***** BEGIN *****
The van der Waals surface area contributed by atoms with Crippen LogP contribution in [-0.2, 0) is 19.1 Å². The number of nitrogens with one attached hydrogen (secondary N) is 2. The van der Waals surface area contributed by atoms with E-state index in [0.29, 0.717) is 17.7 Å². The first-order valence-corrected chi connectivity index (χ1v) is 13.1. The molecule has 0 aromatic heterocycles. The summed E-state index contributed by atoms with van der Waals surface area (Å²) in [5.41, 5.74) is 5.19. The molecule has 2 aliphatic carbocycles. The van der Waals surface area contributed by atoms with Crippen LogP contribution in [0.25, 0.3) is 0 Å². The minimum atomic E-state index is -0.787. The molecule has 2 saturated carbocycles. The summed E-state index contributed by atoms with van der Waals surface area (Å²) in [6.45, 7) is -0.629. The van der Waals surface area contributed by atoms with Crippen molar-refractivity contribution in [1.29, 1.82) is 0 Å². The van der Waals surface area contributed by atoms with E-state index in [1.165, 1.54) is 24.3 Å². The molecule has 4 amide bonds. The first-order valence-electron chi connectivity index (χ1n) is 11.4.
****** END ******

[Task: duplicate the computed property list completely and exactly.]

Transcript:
The van der Waals surface area contributed by atoms with Crippen LogP contribution in [-0.2, 0) is 19.1 Å². The number of nitrogens with one attached hydrogen (secondary N) is 2. The van der Waals surface area contributed by atoms with E-state index in [0.29, 0.717) is 17.7 Å². The first-order valence-corrected chi connectivity index (χ1v) is 13.1. The molecule has 0 aromatic heterocycles. The summed E-state index contributed by atoms with van der Waals surface area (Å²) in [5.41, 5.74) is 5.19. The molecule has 2 aliphatic carbocycles. The van der Waals surface area contributed by atoms with Crippen LogP contribution in [0.25, 0.3) is 0 Å². The minimum atomic E-state index is -0.787. The molecule has 2 saturated carbocycles. The summed E-state index contributed by atoms with van der Waals surface area (Å²) in [6.45, 7) is -0.629. The van der Waals surface area contributed by atoms with Crippen molar-refractivity contribution in [1.29, 1.82) is 0 Å². The van der Waals surface area contributed by atoms with E-state index in [1.165, 1.54) is 24.3 Å². The molecule has 4 amide bonds. The first-order valence-electron chi connectivity index (χ1n) is 11.4.